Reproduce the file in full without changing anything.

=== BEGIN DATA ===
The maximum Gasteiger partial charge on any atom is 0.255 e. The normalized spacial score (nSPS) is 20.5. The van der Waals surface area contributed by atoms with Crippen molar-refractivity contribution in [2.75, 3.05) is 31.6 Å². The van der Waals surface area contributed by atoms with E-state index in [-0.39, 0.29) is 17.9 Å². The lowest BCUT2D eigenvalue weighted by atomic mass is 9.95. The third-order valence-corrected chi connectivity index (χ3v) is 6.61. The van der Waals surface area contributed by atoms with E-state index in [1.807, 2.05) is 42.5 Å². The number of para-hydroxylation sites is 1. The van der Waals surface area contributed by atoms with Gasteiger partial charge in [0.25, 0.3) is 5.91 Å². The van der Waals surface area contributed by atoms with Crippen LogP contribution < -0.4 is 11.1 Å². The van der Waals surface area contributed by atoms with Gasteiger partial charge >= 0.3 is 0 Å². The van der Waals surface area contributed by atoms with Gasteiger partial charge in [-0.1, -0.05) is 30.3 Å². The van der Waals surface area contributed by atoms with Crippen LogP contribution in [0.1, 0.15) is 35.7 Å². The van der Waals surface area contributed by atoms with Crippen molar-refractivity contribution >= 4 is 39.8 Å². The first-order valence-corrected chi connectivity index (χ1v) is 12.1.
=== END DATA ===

The maximum Gasteiger partial charge on any atom is 0.255 e. The normalized spacial score (nSPS) is 20.5. The van der Waals surface area contributed by atoms with Crippen molar-refractivity contribution in [2.75, 3.05) is 31.6 Å². The van der Waals surface area contributed by atoms with E-state index in [-0.39, 0.29) is 17.9 Å². The lowest BCUT2D eigenvalue weighted by atomic mass is 9.95. The third-order valence-corrected chi connectivity index (χ3v) is 6.61. The van der Waals surface area contributed by atoms with E-state index in [1.807, 2.05) is 42.5 Å². The number of para-hydroxylation sites is 1. The van der Waals surface area contributed by atoms with Gasteiger partial charge in [0.25, 0.3) is 5.91 Å². The van der Waals surface area contributed by atoms with Crippen LogP contribution < -0.4 is 11.1 Å². The van der Waals surface area contributed by atoms with Gasteiger partial charge >= 0.3 is 0 Å². The van der Waals surface area contributed by atoms with Gasteiger partial charge in [-0.1, -0.05) is 30.3 Å². The van der Waals surface area contributed by atoms with Crippen LogP contribution in [0.1, 0.15) is 35.7 Å². The van der Waals surface area contributed by atoms with Crippen molar-refractivity contribution >= 4 is 39.8 Å². The first-order valence-corrected chi connectivity index (χ1v) is 12.1.